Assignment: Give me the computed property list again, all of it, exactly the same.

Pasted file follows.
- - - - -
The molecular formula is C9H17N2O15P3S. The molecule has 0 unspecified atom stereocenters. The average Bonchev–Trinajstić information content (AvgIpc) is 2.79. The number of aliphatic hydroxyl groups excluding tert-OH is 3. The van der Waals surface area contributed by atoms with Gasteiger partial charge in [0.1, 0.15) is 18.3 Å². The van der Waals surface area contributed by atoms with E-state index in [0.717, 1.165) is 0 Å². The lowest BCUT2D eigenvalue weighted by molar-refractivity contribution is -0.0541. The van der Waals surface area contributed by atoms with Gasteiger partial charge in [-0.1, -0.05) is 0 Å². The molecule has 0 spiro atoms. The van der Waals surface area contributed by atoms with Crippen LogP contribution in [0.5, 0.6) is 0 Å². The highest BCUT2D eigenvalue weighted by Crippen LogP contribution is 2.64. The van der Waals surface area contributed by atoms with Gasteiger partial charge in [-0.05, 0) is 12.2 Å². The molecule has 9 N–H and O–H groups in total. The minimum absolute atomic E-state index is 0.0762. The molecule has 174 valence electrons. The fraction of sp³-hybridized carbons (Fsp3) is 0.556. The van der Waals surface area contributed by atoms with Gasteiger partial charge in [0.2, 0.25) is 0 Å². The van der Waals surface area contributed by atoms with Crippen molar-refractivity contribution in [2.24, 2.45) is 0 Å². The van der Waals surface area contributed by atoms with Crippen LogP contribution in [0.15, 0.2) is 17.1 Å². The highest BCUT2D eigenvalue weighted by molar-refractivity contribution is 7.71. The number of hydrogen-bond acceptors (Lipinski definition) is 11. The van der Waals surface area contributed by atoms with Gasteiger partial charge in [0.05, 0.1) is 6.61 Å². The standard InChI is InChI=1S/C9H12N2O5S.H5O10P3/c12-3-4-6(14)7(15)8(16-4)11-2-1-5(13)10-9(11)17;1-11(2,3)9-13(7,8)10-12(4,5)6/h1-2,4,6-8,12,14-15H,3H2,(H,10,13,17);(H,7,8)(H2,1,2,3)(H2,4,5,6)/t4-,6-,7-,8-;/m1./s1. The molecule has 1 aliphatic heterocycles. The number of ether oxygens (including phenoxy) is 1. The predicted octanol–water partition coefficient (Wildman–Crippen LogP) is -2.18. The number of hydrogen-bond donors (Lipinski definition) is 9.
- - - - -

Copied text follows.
The molecular formula is C9H17N2O15P3S. The molecule has 0 unspecified atom stereocenters. The average Bonchev–Trinajstić information content (AvgIpc) is 2.79. The number of aliphatic hydroxyl groups excluding tert-OH is 3. The van der Waals surface area contributed by atoms with Gasteiger partial charge in [0.1, 0.15) is 18.3 Å². The van der Waals surface area contributed by atoms with E-state index in [0.717, 1.165) is 0 Å². The lowest BCUT2D eigenvalue weighted by molar-refractivity contribution is -0.0541. The van der Waals surface area contributed by atoms with Gasteiger partial charge in [-0.1, -0.05) is 0 Å². The molecule has 0 spiro atoms. The van der Waals surface area contributed by atoms with Crippen LogP contribution in [0.5, 0.6) is 0 Å². The highest BCUT2D eigenvalue weighted by Crippen LogP contribution is 2.64. The van der Waals surface area contributed by atoms with Gasteiger partial charge in [-0.05, 0) is 12.2 Å². The molecule has 9 N–H and O–H groups in total. The minimum absolute atomic E-state index is 0.0762. The molecule has 174 valence electrons. The fraction of sp³-hybridized carbons (Fsp3) is 0.556. The van der Waals surface area contributed by atoms with Gasteiger partial charge in [0.2, 0.25) is 0 Å². The van der Waals surface area contributed by atoms with Crippen molar-refractivity contribution in [2.24, 2.45) is 0 Å². The van der Waals surface area contributed by atoms with Crippen LogP contribution in [0.15, 0.2) is 17.1 Å². The highest BCUT2D eigenvalue weighted by molar-refractivity contribution is 7.71. The number of hydrogen-bond acceptors (Lipinski definition) is 11. The van der Waals surface area contributed by atoms with Gasteiger partial charge in [0.05, 0.1) is 6.61 Å². The standard InChI is InChI=1S/C9H12N2O5S.H5O10P3/c12-3-4-6(14)7(15)8(16-4)11-2-1-5(13)10-9(11)17;1-11(2,3)9-13(7,8)10-12(4,5)6/h1-2,4,6-8,12,14-15H,3H2,(H,10,13,17);(H,7,8)(H2,1,2,3)(H2,4,5,6)/t4-,6-,7-,8-;/m1./s1. The molecule has 1 aliphatic heterocycles. The number of ether oxygens (including phenoxy) is 1. The predicted octanol–water partition coefficient (Wildman–Crippen LogP) is -2.18. The number of hydrogen-bond donors (Lipinski definition) is 9.